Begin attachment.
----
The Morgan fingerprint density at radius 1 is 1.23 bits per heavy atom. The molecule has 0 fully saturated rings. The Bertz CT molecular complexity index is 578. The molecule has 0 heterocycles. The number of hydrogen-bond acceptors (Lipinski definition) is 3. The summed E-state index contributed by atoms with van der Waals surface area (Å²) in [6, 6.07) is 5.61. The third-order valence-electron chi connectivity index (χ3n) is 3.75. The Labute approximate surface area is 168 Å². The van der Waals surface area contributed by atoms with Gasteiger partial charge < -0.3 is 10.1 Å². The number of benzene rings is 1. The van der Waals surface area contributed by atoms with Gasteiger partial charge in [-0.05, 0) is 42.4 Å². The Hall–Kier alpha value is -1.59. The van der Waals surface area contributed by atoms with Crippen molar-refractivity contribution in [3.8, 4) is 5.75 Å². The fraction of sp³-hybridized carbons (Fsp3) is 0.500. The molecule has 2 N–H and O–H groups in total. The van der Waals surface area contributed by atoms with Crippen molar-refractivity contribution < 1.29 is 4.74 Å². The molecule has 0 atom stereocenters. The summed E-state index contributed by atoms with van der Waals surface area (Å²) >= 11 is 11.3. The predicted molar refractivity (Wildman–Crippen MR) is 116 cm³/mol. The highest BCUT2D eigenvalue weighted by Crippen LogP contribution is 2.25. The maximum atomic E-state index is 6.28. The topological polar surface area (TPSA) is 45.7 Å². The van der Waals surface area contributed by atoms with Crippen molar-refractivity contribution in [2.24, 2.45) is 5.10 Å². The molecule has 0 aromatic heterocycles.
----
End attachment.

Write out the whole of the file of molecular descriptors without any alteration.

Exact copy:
The Morgan fingerprint density at radius 1 is 1.23 bits per heavy atom. The molecule has 0 fully saturated rings. The Bertz CT molecular complexity index is 578. The molecule has 0 heterocycles. The number of hydrogen-bond acceptors (Lipinski definition) is 3. The summed E-state index contributed by atoms with van der Waals surface area (Å²) in [6, 6.07) is 5.61. The third-order valence-electron chi connectivity index (χ3n) is 3.75. The Labute approximate surface area is 168 Å². The van der Waals surface area contributed by atoms with Gasteiger partial charge < -0.3 is 10.1 Å². The number of benzene rings is 1. The van der Waals surface area contributed by atoms with Gasteiger partial charge in [-0.05, 0) is 42.4 Å². The Hall–Kier alpha value is -1.59. The van der Waals surface area contributed by atoms with Crippen molar-refractivity contribution in [3.8, 4) is 5.75 Å². The fraction of sp³-hybridized carbons (Fsp3) is 0.500. The molecule has 2 N–H and O–H groups in total. The van der Waals surface area contributed by atoms with Crippen molar-refractivity contribution < 1.29 is 4.74 Å². The molecule has 0 atom stereocenters. The summed E-state index contributed by atoms with van der Waals surface area (Å²) >= 11 is 11.3. The predicted molar refractivity (Wildman–Crippen MR) is 116 cm³/mol. The highest BCUT2D eigenvalue weighted by Crippen LogP contribution is 2.25. The maximum atomic E-state index is 6.28. The topological polar surface area (TPSA) is 45.7 Å². The van der Waals surface area contributed by atoms with Crippen molar-refractivity contribution in [2.24, 2.45) is 5.10 Å². The molecule has 0 aromatic heterocycles.